|Bid||318.90 x 900|
|Ask||319.05 x 900|
|Day's range||316.47 - 321.15|
|52-week range||170.27 - 327.85|
|Beta (5Y monthly)||1.17|
|PE ratio (TTM)||24.98|
|Earnings date||28 Jul 2020 - 03 Aug 2020|
|Forward dividend & yield||3.28 (1.03%)|
|Ex-dividend date||08 May 2020|
|1y target est||308.91|
HBO Max made its official entrance into the streaming wars on Wednesday — and its day-one performance highlights how consumers are embracing the new platform.
Apple (AAPL) reported earnings 30 days ago. What's next for the stock? We take a look at earnings estimates for some clues.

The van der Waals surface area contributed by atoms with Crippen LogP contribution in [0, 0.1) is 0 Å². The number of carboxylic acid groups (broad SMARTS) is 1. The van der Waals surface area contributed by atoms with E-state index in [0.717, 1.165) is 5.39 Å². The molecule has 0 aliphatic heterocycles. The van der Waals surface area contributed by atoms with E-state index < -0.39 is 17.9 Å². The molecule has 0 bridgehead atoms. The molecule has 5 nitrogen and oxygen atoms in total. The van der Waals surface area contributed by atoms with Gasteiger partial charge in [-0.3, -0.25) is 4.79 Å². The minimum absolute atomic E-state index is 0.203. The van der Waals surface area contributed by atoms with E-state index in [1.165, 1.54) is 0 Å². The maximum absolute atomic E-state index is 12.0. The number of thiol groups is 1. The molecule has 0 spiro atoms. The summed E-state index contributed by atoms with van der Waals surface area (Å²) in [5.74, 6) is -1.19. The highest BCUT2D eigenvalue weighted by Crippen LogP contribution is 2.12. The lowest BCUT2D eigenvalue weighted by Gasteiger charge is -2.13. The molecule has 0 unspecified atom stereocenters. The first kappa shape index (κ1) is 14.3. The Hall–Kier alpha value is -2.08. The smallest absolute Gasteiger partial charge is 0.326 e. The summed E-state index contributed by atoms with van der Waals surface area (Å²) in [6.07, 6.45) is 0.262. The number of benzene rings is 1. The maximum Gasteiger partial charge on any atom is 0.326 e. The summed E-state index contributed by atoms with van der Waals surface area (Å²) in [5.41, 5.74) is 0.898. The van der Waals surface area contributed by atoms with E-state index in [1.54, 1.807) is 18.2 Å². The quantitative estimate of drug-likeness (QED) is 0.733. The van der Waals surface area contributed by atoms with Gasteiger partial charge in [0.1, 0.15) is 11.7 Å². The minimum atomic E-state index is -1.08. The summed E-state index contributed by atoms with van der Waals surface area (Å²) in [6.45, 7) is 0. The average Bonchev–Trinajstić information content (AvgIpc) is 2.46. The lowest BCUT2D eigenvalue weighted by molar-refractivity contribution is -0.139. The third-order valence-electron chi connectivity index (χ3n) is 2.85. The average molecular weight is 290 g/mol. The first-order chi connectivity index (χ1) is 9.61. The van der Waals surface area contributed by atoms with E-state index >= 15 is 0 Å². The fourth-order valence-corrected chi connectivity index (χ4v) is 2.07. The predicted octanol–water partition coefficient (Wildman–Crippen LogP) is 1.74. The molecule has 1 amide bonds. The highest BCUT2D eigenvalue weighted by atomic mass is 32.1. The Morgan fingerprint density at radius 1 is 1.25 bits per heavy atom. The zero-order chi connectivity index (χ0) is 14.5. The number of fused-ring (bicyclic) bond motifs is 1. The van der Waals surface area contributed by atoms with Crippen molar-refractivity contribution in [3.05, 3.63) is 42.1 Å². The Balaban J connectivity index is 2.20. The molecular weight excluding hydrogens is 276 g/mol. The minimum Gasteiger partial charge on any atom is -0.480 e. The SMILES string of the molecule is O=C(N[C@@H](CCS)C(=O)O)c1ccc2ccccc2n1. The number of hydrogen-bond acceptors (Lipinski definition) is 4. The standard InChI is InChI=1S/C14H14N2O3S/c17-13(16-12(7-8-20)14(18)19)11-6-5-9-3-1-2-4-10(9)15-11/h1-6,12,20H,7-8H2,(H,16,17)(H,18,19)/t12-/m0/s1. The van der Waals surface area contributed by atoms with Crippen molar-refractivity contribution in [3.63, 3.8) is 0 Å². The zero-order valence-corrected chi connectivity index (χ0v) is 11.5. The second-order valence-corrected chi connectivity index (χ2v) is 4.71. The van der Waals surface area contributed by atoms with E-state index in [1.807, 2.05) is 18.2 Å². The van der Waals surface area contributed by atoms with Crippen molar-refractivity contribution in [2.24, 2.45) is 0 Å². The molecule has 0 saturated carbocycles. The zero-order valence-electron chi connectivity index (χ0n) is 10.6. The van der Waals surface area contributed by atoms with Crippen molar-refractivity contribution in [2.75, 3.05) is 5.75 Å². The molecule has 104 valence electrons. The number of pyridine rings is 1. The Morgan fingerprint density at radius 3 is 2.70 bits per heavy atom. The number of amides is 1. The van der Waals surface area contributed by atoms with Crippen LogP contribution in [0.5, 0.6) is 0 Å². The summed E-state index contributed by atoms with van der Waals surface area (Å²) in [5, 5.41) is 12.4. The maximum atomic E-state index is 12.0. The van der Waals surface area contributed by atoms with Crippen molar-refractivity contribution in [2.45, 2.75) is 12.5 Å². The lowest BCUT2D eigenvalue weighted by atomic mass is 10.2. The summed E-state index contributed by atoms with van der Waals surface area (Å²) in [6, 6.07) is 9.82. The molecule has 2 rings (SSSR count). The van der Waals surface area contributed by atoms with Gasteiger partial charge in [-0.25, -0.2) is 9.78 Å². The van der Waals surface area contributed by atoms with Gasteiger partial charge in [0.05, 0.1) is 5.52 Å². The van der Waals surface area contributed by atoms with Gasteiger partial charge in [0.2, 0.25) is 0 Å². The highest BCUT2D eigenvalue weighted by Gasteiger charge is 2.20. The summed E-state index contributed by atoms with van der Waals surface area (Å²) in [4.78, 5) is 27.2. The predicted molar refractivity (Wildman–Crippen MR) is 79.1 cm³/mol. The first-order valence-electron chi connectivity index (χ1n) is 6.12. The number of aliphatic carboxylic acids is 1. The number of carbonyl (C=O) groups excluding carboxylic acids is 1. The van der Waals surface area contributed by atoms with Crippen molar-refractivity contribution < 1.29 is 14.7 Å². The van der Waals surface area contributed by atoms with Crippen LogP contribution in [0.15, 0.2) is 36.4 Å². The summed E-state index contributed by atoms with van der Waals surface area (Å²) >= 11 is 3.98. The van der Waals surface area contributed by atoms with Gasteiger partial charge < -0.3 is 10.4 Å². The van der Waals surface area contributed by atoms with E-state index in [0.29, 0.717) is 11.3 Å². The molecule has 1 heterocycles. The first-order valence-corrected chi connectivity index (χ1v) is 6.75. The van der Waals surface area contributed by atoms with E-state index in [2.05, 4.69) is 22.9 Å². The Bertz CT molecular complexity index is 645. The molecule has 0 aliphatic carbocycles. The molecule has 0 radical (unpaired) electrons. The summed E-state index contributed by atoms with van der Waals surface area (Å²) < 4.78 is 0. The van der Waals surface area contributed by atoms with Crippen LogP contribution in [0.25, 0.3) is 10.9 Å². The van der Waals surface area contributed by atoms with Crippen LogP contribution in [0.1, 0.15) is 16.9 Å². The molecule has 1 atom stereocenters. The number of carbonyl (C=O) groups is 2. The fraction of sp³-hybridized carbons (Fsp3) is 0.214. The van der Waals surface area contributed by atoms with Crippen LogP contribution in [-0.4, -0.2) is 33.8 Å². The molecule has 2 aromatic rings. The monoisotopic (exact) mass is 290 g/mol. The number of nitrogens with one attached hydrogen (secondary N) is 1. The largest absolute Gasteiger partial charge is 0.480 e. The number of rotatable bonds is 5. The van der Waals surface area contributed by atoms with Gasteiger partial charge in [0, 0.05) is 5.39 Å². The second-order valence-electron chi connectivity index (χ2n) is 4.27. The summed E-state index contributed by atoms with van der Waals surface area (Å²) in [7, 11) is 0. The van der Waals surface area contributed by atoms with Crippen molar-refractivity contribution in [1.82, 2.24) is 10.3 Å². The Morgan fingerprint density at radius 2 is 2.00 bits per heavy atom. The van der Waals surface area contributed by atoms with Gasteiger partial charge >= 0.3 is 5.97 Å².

(Bloomberg Opinion) -- One constant in Facebook's corporate culture is the ruthless aggression when it comes to growth and competition. To take just one example: More than a decade ago, a young, upstart Facebook smashed a wage-fixing cartel that than had been imposed by older, more established tech companies and it tried to hire the best tech talent. With Facebook now among the most dominant employers in the San Francisco Bay Area labor market, the company is using its lessons from the past few months of work from home to hire remotely all across the country in the midst of the coronavirus pandemic. In doing so, it's telling both its own employees and tech employers across the country that competition is coming. What remains to be seen is what effect this will have on wages both in and beyond the San Francisco area, where terms are ultimately set when it comes to the compensation of tech employees.The headlines in Facebook's announcement about working from home were twofold: First, that during the next five to 10 years, as many as half of Facebook's employees could be remote; and second, that the pay of remote workers will be tied to where they work. In other words, if you're moving from Palo Alto, California, to Boise, Idaho, expect a pay cut.Although controlling employee compensation costs is surely part of the thinking, current and would-be Facebook employees should recall that today's high compensation for Silicon Valley software engineers is partly because of Facebook's rule-breaking moves in the past. Until Facebook Chief Operating Officer Sheryl Sandberg left Google for Facebook, large technology companies such including Google, Apple, Intel and Intuit had what constituted a hiring cartel to prevent employee poaching, part of an effort to retain scare talent and hold down wages. Facebook, perhaps as an early indication of the disruptive nature of the next generation of technology companies, decided it would prioritize its own growth and talent acquisition. That undermined the cartel and led to rapid growth in both employee pay and home prices in the San Francisco Bay Area during the past decade.Facebook's decision on remote work is an extension of that mindset, one that doesn't abide by any niceties when it comes to attracting and retaining elite technology workers. Although the Facebook decision might be seen as little different from similar work-from-home announcements made by other Silicon Valley companies like Twitter and Square, it serves as a watershed moment in the same spirit as Amazon's public search for a second headquarters. Both decisions reflect the high cost and limited availability of technology talent on the West Coast, and that the need to hire outside the region persists, with different companies experimenting with different models on how best to do that.What's unclear is how this will shake out for workers. Although current and prospective Facebook employees are understandably concerned about the company saying that compensation will be tied to location, as long as technology talent remains much sought after, compensation should stay high. Housing costs outside of the West Coast may still be a fraction of what they are in San Francisco or Palo Alto, but technology talent is scarce and mobile throughout the country. It's unlikely that an employee that Facebook would pay $300,000 in San Francisco will be available for $100,000 in Salt Lake City, and if they are, that gap is unlikely to last for long as the word gets out and as other San Francisco Bay Area-based technology companies mimic Facebook's approach.Facebook's latest decision may well have a comparable impact to its decision not to join the hiring cartel, lifting pay everywhere outside the San Francisco area. Many tech employers in Tulsa, Oklahoma, or Kansas City know their best employees could always get recruited by West Coast tech companies if those workers were willing to relocate. But there are frictions involved in relocating, and maybe companies have been willing to bet that those workers aren't willing to move because of family and community ties. But if all of a sudden it's well-known that companies such as Facebook and Google are willing to hire anywhere without demanding relocation, then other companies will be forced to raise pay or risk losing talent -- the same quandary once faced by cartel members such as Intel and Intuit.Ultimately, the question is does being based in the San Francisco Bay Area function as a moat for technology employees, guarding their lofty pay, but one that is ready to be breached ? Or is high pay a function of high productivity, demand and industry growth? If it's the latter, tech workers shouldn't worry about Facebook's work-from-home decision. But it might well be the former.This column does not necessarily reflect the opinion of the editorial board or Bloomberg LP and its owners.Conor Sen is a Bloomberg Opinion columnist. He is a portfolio manager for New River Investments in Atlanta and has been a contributor to the Atlantic and Business Insider.For more articles like this, please visit us at bloomberg.com/opinionSubscribe now to stay ahead with the most trusted business news source.©2020 Bloomberg L.P.